to Courmayeur. AOSTA. 12. Route. 57
frequented pilgrimage-church of Plou. — 75 M. Quart- Villefranche
(1755 ft.), with the cháteau of Quart on a hill to the right (2485 ft.).
We then cross the Bagnere and the Buthier.
80 M. Aosta. — 'Hót. du Mont-Blanc, at the W. end of the town,
R. 3-372, B. li/j, D. 5 fr.; 'Hotel Royal Victoria, opposite the station,
R. 3-372, L. 3/4, A. 1, B. I1/2, déj. 3, D. 5, pens. incl. wine 9-12 fr., these
two open in summer only. — Second class: Albergo Corona, R. 21/2, pens.
8-10 fr., Italian, very fair, Hót. Centoz, R. 2-21/2, pens. 6-8 fr., Hót. de la
Poste, R. 2, D. 4, pens. 61/2-81/2 fr., all three in the Piazza Carlo Alberto
or market-place; Hót. Suisse, Via dell' Ospedale, R. 172-3 fr.; Ale. Alpino,
Corso Vittorio Emanuele. — Caffé-Ristorante Nazionale, in the market-place.
Beer at Zimmermann's, in the Via Saverio di Maistre, near the market-
place. Good bedrooms (3 fr.) at the ómnibus-office in the market-place. —
Ómnibus and carriages to Courmayeur, see p. 54.
Aosta (1910ft.), with 6100 inhab., the Augusta Praetoria Salas-
¡orum of the Romans and now the capital of the Italian province of
Aosta, lies at the confluence of the Buthier and the Dora Baltea.
Tbe valley was anciently inhabited by the Salaasi, a Celtic race, who
commanded the pasaage of the Great and the Little St. Bernard, the two
chief routes from Italy to Gaul. They frequently harassed the Romans in
various ways, until they were conquered in B.C. 25 by Terentius Varro,
who sold many of them as slaves at Eporedia (p. 54). To protect the roads
Varro then founded a camp, 790 yda. long and 625 yds. broad, with 20
square towers, and garrisoned it with 3000 aoldiera of the Prsetorian cohorts.
The importance of the Román Aosta is indicated by the extant remains.
From the railway-station, which lies on the S. side of the town,
the Corso Vittorio Emanuele Secondo leads past the little Giardino
Pubblico, in which is a bronze Statue of Victor Emmanuel II, 'roi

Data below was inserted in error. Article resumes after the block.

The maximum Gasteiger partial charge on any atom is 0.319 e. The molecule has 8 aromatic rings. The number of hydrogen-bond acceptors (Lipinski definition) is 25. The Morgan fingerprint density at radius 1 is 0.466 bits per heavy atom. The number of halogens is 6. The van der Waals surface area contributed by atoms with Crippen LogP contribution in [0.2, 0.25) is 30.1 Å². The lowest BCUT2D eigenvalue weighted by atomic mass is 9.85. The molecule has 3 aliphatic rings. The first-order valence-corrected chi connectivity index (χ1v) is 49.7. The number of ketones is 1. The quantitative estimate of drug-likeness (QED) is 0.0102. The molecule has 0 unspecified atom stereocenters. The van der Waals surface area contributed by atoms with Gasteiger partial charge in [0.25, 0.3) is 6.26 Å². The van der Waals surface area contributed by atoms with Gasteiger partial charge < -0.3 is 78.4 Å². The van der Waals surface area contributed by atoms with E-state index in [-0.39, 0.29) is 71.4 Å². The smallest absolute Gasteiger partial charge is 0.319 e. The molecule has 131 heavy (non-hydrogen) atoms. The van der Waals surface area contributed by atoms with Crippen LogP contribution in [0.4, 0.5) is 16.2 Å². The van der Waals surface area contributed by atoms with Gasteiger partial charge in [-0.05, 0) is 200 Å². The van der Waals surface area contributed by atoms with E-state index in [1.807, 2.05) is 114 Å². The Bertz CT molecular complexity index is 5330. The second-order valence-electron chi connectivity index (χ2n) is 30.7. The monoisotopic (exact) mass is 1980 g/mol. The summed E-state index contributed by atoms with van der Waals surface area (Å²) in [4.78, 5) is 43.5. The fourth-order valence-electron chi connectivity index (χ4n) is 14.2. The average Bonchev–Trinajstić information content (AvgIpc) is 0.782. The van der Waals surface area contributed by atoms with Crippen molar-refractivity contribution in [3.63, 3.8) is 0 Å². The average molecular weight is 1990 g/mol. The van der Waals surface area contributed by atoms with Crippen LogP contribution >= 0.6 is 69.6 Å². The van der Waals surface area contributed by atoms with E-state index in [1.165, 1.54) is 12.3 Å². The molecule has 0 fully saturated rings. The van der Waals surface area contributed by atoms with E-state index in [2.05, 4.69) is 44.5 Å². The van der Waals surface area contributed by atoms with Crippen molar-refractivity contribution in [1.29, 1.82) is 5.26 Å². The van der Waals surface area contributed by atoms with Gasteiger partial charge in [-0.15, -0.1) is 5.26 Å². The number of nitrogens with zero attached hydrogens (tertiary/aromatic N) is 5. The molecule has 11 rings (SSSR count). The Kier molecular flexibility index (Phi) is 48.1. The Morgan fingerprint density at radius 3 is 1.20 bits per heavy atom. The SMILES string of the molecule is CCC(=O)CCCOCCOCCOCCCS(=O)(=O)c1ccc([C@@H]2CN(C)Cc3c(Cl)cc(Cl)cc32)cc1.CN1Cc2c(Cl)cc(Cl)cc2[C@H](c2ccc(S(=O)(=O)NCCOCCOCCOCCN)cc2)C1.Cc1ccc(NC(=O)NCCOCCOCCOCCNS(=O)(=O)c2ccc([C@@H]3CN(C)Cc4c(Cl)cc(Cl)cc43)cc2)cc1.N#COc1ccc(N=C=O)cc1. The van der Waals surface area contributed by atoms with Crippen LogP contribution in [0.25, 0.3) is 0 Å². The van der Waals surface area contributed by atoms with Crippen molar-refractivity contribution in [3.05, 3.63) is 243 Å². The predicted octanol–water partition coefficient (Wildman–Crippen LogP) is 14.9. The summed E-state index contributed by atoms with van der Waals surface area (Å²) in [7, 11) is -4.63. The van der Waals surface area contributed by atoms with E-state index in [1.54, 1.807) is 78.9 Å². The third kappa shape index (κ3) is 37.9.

chasseur', by Tortone, on a lofty rock pedestal. Farther on we reach
the Román Town Watts, which are 2072 ft. high and preserved
almost in their entire extent, while on the S.W. side the ancient
facing and cornice are still in situ. A few paces to the right is the
Tour du Paüleron, restored in 1892.
The Corso Vitt. Emanuele II. ends at the market-place (Piazza
Carlo Alberto) with the Palazzo di Oitta, containing the collections
of the Italian Alpine Club.
From the market-place, where the main streets of the town,
still preserving the oíd Román arrangement, intersect each other,
the Via Umberto Primo leads to the well-preserved E. town-gate,
the ancient three-arched Pokta Pü^ToaiA, whence the Via Sant'
Anselmo proceeds straight on to the handsome *Honokak.y Arch
of Atjot/stus, with its ten Corinthian pilasters. We then cross the
Buthier, which has changed its channel, to the massy arch of the
oíd Román Bridge, now half-buried in the earth.
In the Borgo di Sant' Orso, the E. suburb, lies the church of
St. Oubs or Sant' Orso, founded in 425 and rebuilt in the 12th cent¬
ury. The choir contains the tomb of Bishop Gallus (d. 546) and finely
carved stalls of the 15th century. The oíd crypt is borne by Román
columns. The cloisters contain early-Romanesque columns (12th
cent.), with interesting capitals. Near the church rises a Campanile,
built of Román hewn stones in the 12th cent., opposite which are